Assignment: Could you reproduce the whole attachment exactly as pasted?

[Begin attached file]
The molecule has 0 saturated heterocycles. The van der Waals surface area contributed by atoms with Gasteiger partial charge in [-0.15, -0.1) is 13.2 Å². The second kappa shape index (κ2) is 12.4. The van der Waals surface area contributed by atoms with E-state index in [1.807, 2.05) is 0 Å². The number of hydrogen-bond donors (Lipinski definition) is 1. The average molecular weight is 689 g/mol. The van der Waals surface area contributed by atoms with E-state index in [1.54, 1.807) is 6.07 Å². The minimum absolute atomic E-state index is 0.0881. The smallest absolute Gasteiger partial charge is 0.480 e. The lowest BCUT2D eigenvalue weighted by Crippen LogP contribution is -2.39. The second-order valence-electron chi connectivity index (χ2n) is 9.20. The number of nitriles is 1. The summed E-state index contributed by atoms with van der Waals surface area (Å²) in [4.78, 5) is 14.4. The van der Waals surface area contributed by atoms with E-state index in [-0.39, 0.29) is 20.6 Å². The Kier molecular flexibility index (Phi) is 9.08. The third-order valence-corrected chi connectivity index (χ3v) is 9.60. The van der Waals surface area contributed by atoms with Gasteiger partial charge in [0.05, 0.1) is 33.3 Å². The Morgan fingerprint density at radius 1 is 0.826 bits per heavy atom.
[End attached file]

The molecule has 0 saturated heterocycles. The van der Waals surface area contributed by atoms with Gasteiger partial charge in [-0.15, -0.1) is 13.2 Å². The second kappa shape index (κ2) is 12.4. The van der Waals surface area contributed by atoms with E-state index in [1.807, 2.05) is 0 Å². The number of hydrogen-bond donors (Lipinski definition) is 1. The average molecular weight is 689 g/mol. The van der Waals surface area contributed by atoms with E-state index in [1.54, 1.807) is 6.07 Å². The minimum absolute atomic E-state index is 0.0881. The smallest absolute Gasteiger partial charge is 0.480 e. The lowest BCUT2D eigenvalue weighted by Crippen LogP contribution is -2.39. The second-order valence-electron chi connectivity index (χ2n) is 9.20. The number of nitriles is 1. The summed E-state index contributed by atoms with van der Waals surface area (Å²) in [4.78, 5) is 14.4. The van der Waals surface area contributed by atoms with E-state index in [-0.39, 0.29) is 20.6 Å². The Kier molecular flexibility index (Phi) is 9.08. The third-order valence-corrected chi connectivity index (χ3v) is 9.60. The van der Waals surface area contributed by atoms with Gasteiger partial charge in [0.05, 0.1) is 33.3 Å². The Morgan fingerprint density at radius 1 is 0.826 bits per heavy atom.